Please join us for this fascinating discussion on Preserving Sex-Based Rights on NOVEMBER 14th at 1 pm PST and consider joining the Coalition effort to pressure Congress to amend the Equality Act!
Ann Menasche – Feminists in Struggle and co-author of the Feminist Amendments to the Equality Act
M. Lynette Hartsell – LGB Alliance USA
Tina Minkowitz – co-author of the Feminist Amendments
Callie Burt – Associate Professor, Georgia State University, Department of Criminal Justice & Criminology, Center for Research on Interpersonal Violence (CRIV)
This forum is an interactive and organizing event. Attendees have an opportunity not only to hear interesting speakers but to meet each other, make comments, ask questions of the presenters, and discuss feminist politics together. We also tape the events with the tape only viewed by our FIST members. People in attendance are also free to shut off their cameras and mute themselves, should they prefer to do so. For the security of the event, we take attendance, and your name may be stated out loud. If you prefer to remain anonymous within the group, or plan to sign in under a different name from the name you have used for registration and purchase of your ticket, please contact the organizer prior to the event.
In commemoration of Indigenous People’s Day, Feminists In Struggle (FIST) is honored to have a young woman, Amaya Grace Hill, from the Kumeyaay Nation lead our discussion on this important topic.
Please go to Stop the Violence Feminist Forum in order to register for this event.
Don’t miss this special Zoom event on Sunday, August 30th at 1:00 p.m. Pacific Time.
Feminists in Struggle hosts:
A CENTURY AFTER WOMEN’S SUFFRAGE: THE STRUGGLE FOR THE ERA
This event will be a discussion and update on the struggle to enshrine the Equal Rights Amendment into the U.S. Constitution. This special centennial program celebrates the 100th anniversary of the winning of women’s suffrage with a special forum on the Equal Rights Amendment (ERA).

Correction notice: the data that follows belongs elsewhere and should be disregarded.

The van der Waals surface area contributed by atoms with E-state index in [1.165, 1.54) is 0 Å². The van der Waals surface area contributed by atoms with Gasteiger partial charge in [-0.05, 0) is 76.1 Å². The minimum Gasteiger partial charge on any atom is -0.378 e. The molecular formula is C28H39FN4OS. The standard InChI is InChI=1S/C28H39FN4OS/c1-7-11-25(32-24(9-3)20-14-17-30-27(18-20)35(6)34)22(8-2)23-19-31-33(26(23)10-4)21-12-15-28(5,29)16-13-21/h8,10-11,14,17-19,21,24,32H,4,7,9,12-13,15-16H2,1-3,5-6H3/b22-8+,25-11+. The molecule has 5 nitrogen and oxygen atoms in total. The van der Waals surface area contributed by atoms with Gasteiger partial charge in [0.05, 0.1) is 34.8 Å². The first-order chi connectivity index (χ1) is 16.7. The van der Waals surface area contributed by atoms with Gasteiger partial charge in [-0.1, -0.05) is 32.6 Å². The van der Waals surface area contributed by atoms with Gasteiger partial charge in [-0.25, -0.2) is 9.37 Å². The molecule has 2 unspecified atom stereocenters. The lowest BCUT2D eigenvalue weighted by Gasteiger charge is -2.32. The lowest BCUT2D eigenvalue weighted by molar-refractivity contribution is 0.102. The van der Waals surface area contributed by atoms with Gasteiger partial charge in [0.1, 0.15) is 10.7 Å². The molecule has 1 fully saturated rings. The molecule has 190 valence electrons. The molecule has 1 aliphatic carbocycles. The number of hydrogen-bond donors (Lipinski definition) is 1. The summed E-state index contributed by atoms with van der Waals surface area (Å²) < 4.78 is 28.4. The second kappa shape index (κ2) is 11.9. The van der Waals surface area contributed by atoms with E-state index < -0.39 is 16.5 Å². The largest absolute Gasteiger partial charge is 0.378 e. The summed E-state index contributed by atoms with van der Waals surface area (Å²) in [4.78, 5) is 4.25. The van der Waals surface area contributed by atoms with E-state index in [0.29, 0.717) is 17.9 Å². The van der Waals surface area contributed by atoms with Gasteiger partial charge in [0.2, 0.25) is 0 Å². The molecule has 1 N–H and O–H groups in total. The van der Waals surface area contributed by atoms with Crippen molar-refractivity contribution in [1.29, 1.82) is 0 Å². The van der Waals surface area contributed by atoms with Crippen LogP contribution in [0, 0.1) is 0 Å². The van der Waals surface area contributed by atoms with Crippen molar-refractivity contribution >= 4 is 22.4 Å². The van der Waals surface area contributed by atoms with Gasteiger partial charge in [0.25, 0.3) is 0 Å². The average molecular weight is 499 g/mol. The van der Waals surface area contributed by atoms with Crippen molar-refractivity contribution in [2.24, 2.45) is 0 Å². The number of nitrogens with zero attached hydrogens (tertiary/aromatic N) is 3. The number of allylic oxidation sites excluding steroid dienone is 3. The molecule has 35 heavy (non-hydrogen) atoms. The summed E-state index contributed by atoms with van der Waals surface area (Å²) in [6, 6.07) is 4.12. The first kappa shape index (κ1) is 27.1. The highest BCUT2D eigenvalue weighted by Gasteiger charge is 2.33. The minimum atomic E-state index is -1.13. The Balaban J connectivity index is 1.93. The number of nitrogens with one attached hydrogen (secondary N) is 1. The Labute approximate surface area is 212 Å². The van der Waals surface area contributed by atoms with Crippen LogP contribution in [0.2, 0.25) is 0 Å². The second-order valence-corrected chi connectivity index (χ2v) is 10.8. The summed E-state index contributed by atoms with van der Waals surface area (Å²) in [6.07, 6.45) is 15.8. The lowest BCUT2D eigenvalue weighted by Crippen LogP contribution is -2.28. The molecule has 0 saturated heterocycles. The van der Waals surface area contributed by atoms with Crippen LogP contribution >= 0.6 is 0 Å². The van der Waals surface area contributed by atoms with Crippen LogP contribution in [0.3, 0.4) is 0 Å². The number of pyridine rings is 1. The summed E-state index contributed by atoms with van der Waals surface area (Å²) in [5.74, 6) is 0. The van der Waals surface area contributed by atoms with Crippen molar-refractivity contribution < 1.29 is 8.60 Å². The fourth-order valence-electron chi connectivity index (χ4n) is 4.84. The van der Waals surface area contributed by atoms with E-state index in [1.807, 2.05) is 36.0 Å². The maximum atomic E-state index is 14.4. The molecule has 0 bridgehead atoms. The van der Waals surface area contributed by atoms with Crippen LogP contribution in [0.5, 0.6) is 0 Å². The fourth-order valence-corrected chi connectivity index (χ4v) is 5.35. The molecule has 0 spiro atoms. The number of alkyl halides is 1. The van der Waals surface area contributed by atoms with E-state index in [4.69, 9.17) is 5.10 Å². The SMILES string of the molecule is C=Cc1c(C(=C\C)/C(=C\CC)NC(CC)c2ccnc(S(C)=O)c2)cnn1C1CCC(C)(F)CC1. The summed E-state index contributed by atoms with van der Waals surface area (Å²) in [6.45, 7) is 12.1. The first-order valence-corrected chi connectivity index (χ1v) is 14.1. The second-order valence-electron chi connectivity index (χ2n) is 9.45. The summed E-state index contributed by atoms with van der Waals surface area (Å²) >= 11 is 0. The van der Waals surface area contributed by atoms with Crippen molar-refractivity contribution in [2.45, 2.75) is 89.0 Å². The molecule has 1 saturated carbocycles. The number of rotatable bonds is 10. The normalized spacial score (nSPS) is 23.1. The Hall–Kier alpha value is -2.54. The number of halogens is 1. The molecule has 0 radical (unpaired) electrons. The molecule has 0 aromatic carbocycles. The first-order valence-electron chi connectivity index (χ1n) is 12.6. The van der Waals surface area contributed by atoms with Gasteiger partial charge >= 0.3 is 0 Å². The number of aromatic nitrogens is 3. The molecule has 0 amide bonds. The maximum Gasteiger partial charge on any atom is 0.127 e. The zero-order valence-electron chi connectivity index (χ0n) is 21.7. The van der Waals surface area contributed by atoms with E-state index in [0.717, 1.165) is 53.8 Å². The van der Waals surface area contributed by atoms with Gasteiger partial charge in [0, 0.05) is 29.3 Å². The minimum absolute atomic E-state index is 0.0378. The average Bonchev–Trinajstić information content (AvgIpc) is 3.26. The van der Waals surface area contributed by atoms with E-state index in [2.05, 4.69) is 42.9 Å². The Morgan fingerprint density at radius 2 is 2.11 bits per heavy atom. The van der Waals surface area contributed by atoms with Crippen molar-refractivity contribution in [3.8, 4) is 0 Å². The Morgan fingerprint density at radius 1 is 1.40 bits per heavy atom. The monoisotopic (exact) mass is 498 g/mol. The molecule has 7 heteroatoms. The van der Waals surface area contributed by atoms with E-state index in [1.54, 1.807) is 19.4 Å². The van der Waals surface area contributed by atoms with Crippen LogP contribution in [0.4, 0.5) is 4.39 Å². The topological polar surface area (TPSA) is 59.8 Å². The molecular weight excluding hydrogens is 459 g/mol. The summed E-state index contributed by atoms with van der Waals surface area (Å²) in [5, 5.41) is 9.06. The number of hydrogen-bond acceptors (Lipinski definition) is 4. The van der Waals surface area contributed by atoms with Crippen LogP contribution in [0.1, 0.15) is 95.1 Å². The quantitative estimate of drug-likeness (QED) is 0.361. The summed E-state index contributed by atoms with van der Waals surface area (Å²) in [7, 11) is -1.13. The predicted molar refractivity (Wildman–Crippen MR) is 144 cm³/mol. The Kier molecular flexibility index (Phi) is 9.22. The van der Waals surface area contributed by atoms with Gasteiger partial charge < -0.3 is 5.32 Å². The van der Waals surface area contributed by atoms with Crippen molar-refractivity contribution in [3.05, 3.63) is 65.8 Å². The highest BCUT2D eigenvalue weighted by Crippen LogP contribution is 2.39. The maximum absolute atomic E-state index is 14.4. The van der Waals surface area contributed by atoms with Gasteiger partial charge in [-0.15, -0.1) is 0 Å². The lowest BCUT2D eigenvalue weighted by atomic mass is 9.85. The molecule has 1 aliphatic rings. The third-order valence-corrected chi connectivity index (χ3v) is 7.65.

Get your tickets here – only $5!
The ERA was introduced by Suffragist Alice Paul in 1920 to establish constitutionally protected sex-based rights of women against discrimination. It says simply “Equal rights under the law shall not be denied or abridged on account of sex.”
100 years later, the ERA has been ratified by the 38 states required and feminists are fighting a court battle against the archivist of the U.S. Constitution seeking that the ERA be certified and officially added to the federal constitution.
Kamala Lopez is an award-winning filmmaker, actress and activist. Kamala co-wrote and produced the documentary, “Equal Means Equal” that documented sex inequality in the U.S. and the need for the ERA. The film won Best U.S. Documentary and was a New York TImes Critics’ Pick. The film was the catalyst behind a national movement resulting in the ratification of the ERA. Kamala is a recipient of the Woman of Courage Award from the National Women’s Political Caucus.
Natalie White is a provocative and progressive feminist and artist and a crusader for women’s rights. In 2016 she led a 250 mile march from NYC to DC to raise awareness of the Equal Rights Amendment. The day after the march, she was arrested for painting “ERA NOW” on the U.S. Capitol steps. She is co-director of Equal Means Equal Organization with Kamala Lopez.
Ann Menasche is a civil rights lawyer. radical feminist and founding member of Feminists in Struggle. She marched in NYC on August 26, 1970 to celebrate the 50th anniversary of women’s suffrage, an event that marked the beginnings of the Second Wave of Feminism. She is dedicated to preserving and expanding the sex-based rights of women and girls.
JOIN US FOR THIS IMPORTANT EVENT ON FINALLY WINNING CONSTITUTIONAL RIGHTS FOR WOMEN!!